Waterfall cards also known as pull tab cards are fun interactive cards that you can use for any occasion.
I actually only recently discovered waterfall cards. I think I came across a tutorial on Pinterest and was immediately intrigued.
At first, I thought it was super complicated but then upon further research, it actually turned out to be quite simple.
These are also known as pull and reveal cards but those usually have an additional hidden message in the part that pulls out. While you can easily add that to the base card I have in this tutorial, I’m going to save that message embellishment for another tutorial.
For now, here in this tutorial, I will explain the basics of how to construct a waterfall card. Once you understand the basics, there are many ways you can accessorize and customize your card.
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Materials for Waterfall Card
Cardstock – I like using medium-weight cardstock for this project. It flexes a little bit easier. Here are some of my favorite brands:
- Assorted Starter Pack – Basic assorted colors, great starter pack, perfect weight for most papercraft projects
- Cricut Joy Insert Card Packs – You don’t have to use these with the Cricut Joy, they are nice material kids for cardmaking.
- Cardstock Warehouse Brand on Amazon – I love the quality of all the matte-colored cardstock with Cardstock Warehouse. It is my go-to brand for individual matte colors that I might need
- Poptone Assorted Variety Pack – This is the perfect peppy assortment of colors of heavy cardstock. It’s a heavy cardstock assortment with colors I actually use frequently for cardmaking.
- Seasonal Assorted Variety Pack – This is a slight variation on the Poptone assortment and has a quite few neutrals that complement almost any accent color.
- Stardream Metallics Line – For paper crafts, the Stardream line is the go-to for a metallic shimmer finish. It is the perfect sheen to make any project pop. The core is also colored is which hard to find for metallic paper.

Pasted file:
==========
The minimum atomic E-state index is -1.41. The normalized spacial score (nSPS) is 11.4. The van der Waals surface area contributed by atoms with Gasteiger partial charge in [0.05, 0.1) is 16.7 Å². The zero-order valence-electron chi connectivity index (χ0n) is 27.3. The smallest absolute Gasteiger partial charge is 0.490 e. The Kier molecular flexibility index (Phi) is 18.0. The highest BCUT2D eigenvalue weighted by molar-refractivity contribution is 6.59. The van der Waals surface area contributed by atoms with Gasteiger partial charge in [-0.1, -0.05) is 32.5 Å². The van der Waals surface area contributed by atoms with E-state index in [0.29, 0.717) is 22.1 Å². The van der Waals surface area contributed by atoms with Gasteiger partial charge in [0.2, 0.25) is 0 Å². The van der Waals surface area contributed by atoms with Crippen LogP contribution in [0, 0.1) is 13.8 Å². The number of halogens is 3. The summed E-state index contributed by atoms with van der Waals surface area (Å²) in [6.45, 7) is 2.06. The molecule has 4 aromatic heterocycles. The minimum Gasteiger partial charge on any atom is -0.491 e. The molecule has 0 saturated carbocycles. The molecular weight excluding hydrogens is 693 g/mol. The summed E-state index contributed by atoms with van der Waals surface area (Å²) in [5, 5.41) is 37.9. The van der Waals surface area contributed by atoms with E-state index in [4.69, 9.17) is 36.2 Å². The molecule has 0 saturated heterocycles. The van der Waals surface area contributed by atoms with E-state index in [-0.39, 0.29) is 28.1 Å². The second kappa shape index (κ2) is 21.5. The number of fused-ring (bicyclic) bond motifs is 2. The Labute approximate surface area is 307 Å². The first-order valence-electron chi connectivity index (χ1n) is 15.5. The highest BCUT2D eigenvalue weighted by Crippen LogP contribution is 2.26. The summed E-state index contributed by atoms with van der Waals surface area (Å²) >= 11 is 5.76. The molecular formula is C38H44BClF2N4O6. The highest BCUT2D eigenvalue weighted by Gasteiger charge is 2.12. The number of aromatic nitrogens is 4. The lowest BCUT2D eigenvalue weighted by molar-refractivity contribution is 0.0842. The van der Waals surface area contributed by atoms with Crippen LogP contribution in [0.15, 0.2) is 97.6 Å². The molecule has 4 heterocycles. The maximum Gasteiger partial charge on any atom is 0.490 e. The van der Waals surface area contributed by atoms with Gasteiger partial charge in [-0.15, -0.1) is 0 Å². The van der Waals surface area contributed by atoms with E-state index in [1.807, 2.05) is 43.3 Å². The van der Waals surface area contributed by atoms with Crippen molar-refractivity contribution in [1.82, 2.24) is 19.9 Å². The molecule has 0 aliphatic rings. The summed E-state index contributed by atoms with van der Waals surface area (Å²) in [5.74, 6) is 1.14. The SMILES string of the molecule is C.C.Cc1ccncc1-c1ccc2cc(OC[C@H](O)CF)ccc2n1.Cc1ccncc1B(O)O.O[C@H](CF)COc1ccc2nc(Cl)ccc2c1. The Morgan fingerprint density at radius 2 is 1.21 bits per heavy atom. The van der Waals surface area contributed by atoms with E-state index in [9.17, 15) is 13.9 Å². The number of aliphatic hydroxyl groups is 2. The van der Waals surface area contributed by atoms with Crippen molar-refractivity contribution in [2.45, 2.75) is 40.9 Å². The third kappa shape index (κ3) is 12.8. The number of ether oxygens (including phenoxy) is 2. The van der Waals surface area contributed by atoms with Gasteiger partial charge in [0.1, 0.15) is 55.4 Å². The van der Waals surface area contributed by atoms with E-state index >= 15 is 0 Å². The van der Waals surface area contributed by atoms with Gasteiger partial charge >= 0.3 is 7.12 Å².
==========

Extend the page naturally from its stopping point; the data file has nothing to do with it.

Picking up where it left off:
Glue – I have a few favorite glues and adhesives for cardmaking. I like glues that don’t warp the paper:
String or ribbon – you don’t need a lot, just a 4 inch strip is enough to attach to the bottom tab for pulling.
Template – Both the basic pull tab card template and the ice cream cone waterfall card template are available in both SVG and printable PDF formats for free in my resource library.
Tutorial for making waterfall cards
Step 1: Cut out all the different pieces using the template
Step 2: Mark the pull tab strip
The easiest way to do this is to slip the center pull tap into the cutout base and align the bottom of the tab with the bottom of the panel.
Then align the top of pull-down strip to the base of the cutout strip.
Step 3: Fold the pull out strip
Once that initial crease is created, you can take the pull out strip and mark the subsequent folds with a ruler. The first crease is the base crease, I find a 1cm increment above that base crease works best.
Make as many folds as the number of tabs you want to attach.
Fold the strip over in the same direction.
Step 4: Glue the top of the tab back onto the holder panel
Slip this folded center pull strip back in the holder panel and glue the top of the tab onto the holding strip of the panel.
Step 5: Attach the top tabs accessories
Apply a few dots of glue to each folded strip\. Start with the bottom most tab and glue the tab (heart in this example) and work your way up.
Step 6: Glue the assembled holder panel to a card base.
I like to center this piece but how you position the final assembly is up to you.
The last step is to just add the ribbon or string for a pull tab.
You can also add any sentiments as appropriate to the card. I also included an ice cream cone design in the example templates.
This base template can be customized in many different ways. I’ve also included this cute waterfall ice cream cone template in my free resource library.
How to assemble the pull tab card
First, cut out all the pieces for your card. I like to use a combination of light grip and standard grip mats for this. The more intricate pieces I use the stickier mat. The less intricate pieces, I just use the light grip so it is easier to get off the mat.
I’m not a big fan of using the scoring tool with the Cricut so I like to score by hand. Regardless, score and fold the base pull tab card shell.
Then glue the slide tabs closed.
Insert the slider sheet so you can position any overlay pieces as necessary in position. For example, in this race card card, I have to add a inside track to the slider sheet. I insert the slider in to position the tract correctly before gluing it down.
Assemble all the decorative pieces on top.
Next, we need to add the car to the slider tab. The easiest way to do this is to use a piece of foam tape. I find foam tape has the perfect depth so that it floats enough to slide easily but doesn’t protrude so much from the base card.
That’s it! It’s actually quite straightforward. You can always add a customized sentiment for the occasion. You can also use the base card template to make your own themed pull tab cards on top.